Enforcement campaign reminds folks to buckle up, hang up and watch speed

Officers from the Beaverton Police Department again joined law enforcement agencies across Oregon in the Three Flags Seatbelt Enforcement Campaign.

The enforcement campaign began Monday and will continue through Sunday, Feb. 24. The focus of this campaign is to enforce traffic laws regarding seatbelt use, child booster seats and safety seat restraints, distracted driving involving cell phones and speeding.

“The goal of this campaign is to reduce traffic injuries and deaths by increased education and enforcement,” said Officer Mike Rowe, Beaverton police spokesman.

Oregon law requires there be “proper use” of the entire seatbelt system — that means having the lap belt placed low across the hips and a shoulder belt over the collarbone and crossing the center of the chest. Belts should be free of slack and lying flat with no twists or knots.

“If necessary, slide the attachment on the door post up or down to fit the size of you or your passenger,” Rowe said. “Shoulder belts should not be placed under the arm or behind the back — this can cause serious internal injuries or ejection in the event of a crash.”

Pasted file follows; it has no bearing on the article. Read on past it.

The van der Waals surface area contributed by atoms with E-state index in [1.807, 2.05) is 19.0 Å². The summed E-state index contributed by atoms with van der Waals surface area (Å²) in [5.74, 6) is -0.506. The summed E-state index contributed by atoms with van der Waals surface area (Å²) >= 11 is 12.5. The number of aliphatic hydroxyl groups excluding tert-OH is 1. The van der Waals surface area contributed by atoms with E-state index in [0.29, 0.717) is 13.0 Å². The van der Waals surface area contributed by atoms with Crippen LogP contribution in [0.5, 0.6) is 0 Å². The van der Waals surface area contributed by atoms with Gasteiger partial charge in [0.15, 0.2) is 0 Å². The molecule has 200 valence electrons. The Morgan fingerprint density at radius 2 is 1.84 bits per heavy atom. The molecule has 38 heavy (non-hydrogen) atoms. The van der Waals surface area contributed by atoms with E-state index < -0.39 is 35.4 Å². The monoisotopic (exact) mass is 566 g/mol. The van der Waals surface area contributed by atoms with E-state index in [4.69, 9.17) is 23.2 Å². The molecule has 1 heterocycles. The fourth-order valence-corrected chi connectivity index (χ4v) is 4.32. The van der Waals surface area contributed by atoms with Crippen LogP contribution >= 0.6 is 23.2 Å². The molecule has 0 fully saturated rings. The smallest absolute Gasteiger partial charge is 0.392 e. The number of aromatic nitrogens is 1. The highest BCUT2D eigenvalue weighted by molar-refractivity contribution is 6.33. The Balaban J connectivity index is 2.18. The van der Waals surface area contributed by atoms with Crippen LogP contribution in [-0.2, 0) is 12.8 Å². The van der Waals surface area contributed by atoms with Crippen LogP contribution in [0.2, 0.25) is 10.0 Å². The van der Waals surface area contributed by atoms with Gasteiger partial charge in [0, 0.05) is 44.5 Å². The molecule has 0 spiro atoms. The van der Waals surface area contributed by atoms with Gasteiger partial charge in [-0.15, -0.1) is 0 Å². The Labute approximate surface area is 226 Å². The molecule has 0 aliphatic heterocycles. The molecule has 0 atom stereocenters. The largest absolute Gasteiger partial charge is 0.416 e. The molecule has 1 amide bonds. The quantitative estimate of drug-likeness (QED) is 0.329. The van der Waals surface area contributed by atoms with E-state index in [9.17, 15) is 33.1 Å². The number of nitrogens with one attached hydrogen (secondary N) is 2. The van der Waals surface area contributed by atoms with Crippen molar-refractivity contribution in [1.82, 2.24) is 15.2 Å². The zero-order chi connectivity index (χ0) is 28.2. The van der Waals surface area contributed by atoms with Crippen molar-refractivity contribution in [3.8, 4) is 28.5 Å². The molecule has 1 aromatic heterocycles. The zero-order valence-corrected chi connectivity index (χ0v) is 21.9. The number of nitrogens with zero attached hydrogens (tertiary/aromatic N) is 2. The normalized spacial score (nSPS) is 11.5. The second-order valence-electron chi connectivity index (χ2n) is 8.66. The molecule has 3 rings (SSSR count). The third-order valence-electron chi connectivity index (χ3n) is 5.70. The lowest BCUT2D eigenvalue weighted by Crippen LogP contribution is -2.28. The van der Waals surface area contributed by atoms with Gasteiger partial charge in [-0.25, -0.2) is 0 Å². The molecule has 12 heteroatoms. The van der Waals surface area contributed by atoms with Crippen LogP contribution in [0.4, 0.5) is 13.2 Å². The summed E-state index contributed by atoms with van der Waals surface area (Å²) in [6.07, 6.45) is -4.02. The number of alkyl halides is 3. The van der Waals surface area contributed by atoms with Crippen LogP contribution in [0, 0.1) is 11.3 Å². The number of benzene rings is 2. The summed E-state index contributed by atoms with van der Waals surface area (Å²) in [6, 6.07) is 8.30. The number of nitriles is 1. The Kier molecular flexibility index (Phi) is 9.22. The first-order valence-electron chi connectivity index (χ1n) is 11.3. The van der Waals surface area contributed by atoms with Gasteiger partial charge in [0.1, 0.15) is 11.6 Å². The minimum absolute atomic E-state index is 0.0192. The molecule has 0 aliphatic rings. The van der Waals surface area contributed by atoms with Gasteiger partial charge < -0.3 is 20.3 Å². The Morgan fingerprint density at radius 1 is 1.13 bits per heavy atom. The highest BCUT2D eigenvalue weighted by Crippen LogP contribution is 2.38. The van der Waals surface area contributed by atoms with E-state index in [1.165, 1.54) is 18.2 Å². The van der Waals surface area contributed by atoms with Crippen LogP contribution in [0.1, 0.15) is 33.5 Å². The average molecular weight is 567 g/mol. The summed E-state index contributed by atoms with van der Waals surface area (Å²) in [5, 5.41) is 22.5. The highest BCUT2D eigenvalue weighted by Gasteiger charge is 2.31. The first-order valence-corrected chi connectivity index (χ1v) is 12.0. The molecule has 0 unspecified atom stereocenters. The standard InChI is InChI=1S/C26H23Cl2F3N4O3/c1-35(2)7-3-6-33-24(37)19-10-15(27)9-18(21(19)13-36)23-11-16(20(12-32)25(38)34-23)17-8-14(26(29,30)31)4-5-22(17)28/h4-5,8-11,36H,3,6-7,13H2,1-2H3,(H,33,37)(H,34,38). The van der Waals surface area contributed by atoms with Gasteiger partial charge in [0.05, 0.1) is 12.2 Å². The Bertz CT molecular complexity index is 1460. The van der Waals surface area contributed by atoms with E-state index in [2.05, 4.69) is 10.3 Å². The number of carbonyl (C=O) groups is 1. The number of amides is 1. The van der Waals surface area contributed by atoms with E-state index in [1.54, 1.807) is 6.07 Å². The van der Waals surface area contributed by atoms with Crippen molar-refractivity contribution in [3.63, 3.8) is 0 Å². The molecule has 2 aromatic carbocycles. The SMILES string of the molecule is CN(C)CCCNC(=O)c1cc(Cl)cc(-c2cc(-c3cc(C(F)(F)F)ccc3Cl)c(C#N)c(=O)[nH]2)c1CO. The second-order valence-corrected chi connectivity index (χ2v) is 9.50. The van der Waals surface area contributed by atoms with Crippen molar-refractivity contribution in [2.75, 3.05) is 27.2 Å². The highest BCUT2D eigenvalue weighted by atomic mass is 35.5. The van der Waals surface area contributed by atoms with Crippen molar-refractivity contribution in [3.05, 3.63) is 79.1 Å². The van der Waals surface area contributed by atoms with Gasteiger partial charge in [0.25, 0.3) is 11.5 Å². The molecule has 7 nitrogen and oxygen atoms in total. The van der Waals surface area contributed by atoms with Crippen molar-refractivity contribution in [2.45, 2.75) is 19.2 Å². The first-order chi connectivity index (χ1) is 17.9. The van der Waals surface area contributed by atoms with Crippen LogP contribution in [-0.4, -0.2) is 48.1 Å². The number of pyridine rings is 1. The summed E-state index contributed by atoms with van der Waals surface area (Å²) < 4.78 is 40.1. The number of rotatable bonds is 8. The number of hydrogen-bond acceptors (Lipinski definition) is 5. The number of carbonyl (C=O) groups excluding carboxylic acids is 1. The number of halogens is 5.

Oregon laws requires children more than 40 pounds remain riding in a booster seat until age 8 or until they are 4-foot-9 in height.

The Beaverton Police Department holds free child safety seat clinics throughout the year. The next two clinics will be on Feb. 16 and March 16 from 9 a.m. to 12:30 p.m. at the Kuni Cadillac collision Center, 3725 S.W. Cedar Hills Blvd.

“The use of cell phones while driving a motor vehicle is not only against the law and could lead to a traffic ticket, but could cause the senseless death of you or another person,” Rowe added. “The Beaverton Police Department will continue to strive to keep our citizens safe, reminding you that car seats, seat belts and following the posted speed limit are an effective way to protect you and your family.

“Our enforcement efforts will be ongoing as we work with the community to save lives.”

Three Flags campaigns are funded through grants received from the Oregon Chiefs of Police and the Oregon Department of Transportation.